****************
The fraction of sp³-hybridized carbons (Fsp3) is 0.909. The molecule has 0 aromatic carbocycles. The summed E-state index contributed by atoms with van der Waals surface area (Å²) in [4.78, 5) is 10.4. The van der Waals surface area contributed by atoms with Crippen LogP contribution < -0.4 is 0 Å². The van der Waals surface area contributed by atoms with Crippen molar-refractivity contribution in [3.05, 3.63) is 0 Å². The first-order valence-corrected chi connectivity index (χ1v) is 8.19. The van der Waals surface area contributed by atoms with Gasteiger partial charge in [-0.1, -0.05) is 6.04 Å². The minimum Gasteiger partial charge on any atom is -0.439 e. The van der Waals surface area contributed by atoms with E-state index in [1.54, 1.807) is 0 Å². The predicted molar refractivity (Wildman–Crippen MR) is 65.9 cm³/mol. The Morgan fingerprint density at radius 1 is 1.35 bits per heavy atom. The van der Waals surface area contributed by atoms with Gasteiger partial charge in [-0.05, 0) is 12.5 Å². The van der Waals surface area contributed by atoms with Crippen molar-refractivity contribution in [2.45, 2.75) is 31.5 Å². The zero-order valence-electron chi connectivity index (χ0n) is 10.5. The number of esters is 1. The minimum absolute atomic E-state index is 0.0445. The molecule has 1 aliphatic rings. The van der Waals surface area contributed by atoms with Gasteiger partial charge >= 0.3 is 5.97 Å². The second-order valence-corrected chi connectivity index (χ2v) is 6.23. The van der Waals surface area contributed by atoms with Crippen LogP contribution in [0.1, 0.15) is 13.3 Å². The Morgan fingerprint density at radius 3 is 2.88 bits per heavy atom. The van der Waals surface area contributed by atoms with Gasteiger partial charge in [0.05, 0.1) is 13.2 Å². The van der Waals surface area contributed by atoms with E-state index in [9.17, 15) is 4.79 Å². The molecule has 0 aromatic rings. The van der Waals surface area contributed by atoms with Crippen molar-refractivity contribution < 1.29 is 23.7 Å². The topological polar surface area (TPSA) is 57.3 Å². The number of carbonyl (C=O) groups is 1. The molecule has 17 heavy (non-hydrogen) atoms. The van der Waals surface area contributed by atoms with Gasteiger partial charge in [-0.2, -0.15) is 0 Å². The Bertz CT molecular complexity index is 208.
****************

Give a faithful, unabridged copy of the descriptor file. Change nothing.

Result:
The fraction of sp³-hybridized carbons (Fsp3) is 0.909. The molecule has 0 aromatic carbocycles. The summed E-state index contributed by atoms with van der Waals surface area (Å²) in [4.78, 5) is 10.4. The van der Waals surface area contributed by atoms with Crippen LogP contribution < -0.4 is 0 Å². The van der Waals surface area contributed by atoms with Crippen molar-refractivity contribution in [3.05, 3.63) is 0 Å². The first-order valence-corrected chi connectivity index (χ1v) is 8.19. The van der Waals surface area contributed by atoms with Gasteiger partial charge in [-0.1, -0.05) is 6.04 Å². The minimum Gasteiger partial charge on any atom is -0.439 e. The van der Waals surface area contributed by atoms with E-state index in [1.54, 1.807) is 0 Å². The predicted molar refractivity (Wildman–Crippen MR) is 65.9 cm³/mol. The Morgan fingerprint density at radius 1 is 1.35 bits per heavy atom. The van der Waals surface area contributed by atoms with Gasteiger partial charge in [-0.05, 0) is 12.5 Å². The van der Waals surface area contributed by atoms with Crippen molar-refractivity contribution in [2.45, 2.75) is 31.5 Å². The zero-order valence-electron chi connectivity index (χ0n) is 10.5. The number of esters is 1. The minimum absolute atomic E-state index is 0.0445. The molecule has 1 aliphatic rings. The van der Waals surface area contributed by atoms with Gasteiger partial charge >= 0.3 is 5.97 Å². The second-order valence-corrected chi connectivity index (χ2v) is 6.23. The van der Waals surface area contributed by atoms with Crippen LogP contribution in [0.1, 0.15) is 13.3 Å². The Morgan fingerprint density at radius 3 is 2.88 bits per heavy atom. The van der Waals surface area contributed by atoms with Gasteiger partial charge in [0.05, 0.1) is 13.2 Å². The van der Waals surface area contributed by atoms with E-state index in [9.17, 15) is 4.79 Å². The molecule has 0 aromatic rings. The van der Waals surface area contributed by atoms with Crippen molar-refractivity contribution < 1.29 is 23.7 Å². The topological polar surface area (TPSA) is 57.3 Å². The number of carbonyl (C=O) groups is 1. The molecule has 17 heavy (non-hydrogen) atoms. The van der Waals surface area contributed by atoms with Gasteiger partial charge in [-0.2, -0.15) is 0 Å². The Bertz CT molecular complexity index is 208.